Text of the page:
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This Airline Actually Made a Profit in 2020 Despite the COVID-19 Pandemic

This Airline Actually Made a Profit in 2020 Despite the COVID-19 Pandemic

Korean Air has reported a $219 million operating profit for 2020 despite the COVID-19 pandemic decimating travel demand and grounding planes around the world. Some airlines in the United States have already reported massive losses and carriers across Europe and elsewhere are expected to follow suit in the coming weeks.

Korea’s largest airline group, however, says despite the damage done to passenger demand, the demand for air cargo soared during the pandemic. In particular, Korean Air found itself shipping Coronavirus testing kits and car parts from the likes of Hyundai and Kia around the world.

Unlike the botched rollout of Covid diagnostic kits in the United States at the start of the pandemic, Korea led the way in mass community testing using cheap and quick testing kits. Many countries relied on Korea to manufacture the kits because local production facilities were few and far between.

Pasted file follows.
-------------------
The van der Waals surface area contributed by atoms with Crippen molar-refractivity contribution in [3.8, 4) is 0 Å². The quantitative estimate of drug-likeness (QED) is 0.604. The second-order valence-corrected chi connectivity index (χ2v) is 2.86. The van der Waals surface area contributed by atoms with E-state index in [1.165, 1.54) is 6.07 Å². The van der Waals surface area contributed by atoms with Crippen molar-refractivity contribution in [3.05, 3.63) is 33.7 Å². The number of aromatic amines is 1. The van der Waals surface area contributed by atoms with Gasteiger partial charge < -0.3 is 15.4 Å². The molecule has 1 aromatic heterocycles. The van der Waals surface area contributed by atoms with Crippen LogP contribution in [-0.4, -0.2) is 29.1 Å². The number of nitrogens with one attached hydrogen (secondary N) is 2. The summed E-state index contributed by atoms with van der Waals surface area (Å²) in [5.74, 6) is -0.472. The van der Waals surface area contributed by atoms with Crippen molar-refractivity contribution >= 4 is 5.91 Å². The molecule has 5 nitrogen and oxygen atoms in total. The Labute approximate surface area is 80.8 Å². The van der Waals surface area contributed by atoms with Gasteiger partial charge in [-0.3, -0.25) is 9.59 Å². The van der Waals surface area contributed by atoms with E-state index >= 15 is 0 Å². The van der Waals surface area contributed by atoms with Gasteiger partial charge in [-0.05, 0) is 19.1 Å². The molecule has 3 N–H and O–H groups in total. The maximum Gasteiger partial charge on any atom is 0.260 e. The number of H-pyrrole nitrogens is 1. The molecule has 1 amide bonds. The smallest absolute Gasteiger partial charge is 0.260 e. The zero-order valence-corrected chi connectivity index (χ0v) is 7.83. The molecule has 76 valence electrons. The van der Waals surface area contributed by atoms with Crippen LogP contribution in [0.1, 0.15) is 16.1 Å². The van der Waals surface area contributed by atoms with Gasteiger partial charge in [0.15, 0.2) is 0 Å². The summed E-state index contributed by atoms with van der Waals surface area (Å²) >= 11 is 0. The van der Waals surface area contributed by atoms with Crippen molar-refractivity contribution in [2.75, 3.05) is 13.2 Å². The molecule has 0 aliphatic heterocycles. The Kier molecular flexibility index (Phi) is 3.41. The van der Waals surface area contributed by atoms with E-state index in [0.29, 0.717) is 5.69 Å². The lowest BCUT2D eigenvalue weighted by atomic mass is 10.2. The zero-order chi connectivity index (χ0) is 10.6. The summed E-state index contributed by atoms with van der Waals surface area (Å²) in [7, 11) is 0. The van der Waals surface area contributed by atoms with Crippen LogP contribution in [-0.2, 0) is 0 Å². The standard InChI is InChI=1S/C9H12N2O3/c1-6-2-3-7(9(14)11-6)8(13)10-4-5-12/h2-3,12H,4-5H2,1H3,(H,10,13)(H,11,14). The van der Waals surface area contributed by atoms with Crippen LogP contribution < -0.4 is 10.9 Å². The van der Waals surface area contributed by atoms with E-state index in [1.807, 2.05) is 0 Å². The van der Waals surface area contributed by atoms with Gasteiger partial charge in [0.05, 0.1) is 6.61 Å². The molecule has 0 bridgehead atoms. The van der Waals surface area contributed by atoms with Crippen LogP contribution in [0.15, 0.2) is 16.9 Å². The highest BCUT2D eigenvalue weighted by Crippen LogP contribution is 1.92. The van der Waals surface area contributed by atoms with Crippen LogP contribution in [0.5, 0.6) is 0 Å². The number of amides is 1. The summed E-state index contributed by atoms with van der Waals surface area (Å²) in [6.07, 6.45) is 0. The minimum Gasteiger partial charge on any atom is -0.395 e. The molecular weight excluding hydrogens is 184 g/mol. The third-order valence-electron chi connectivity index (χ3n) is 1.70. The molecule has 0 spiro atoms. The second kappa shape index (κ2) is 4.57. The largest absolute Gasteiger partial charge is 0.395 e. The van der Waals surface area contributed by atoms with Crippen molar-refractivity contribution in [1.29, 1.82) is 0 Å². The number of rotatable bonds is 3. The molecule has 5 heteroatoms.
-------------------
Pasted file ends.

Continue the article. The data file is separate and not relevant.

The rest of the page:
While passenger sales plummeted by 74 per cent, Korean Air saw a 66 per cent rise in cargo sales throughout 2020. The airline already operates a fleet of freighter-only aircraft and put idled passenger planes into action as cargo planes by ripping out seats and put freight in the passenger cabin.

Despite its success, Korean Air still reported a net loss for 2020, although losses narrowed last year. The airline said sales of its in-flight catering business and a Duty-Free subsidiary helped to pay off some of its debts.

On Wednesday, the International Air Transport Association (IATA) described 2020 as the “worst year in history for air travel demand”. On average, international travel demand dropped by over 75 per cent, while domestic demand was slashed by nearly half.

With renewed travel restriction, continuing lockdowns and the threat of vaccine-resistant variant’s of the COVID-19 virus, advanced ticket sales for this year remain down by 70 per cent compared to the year before. IATA believes demand will recover to around half of 2019’s levels.

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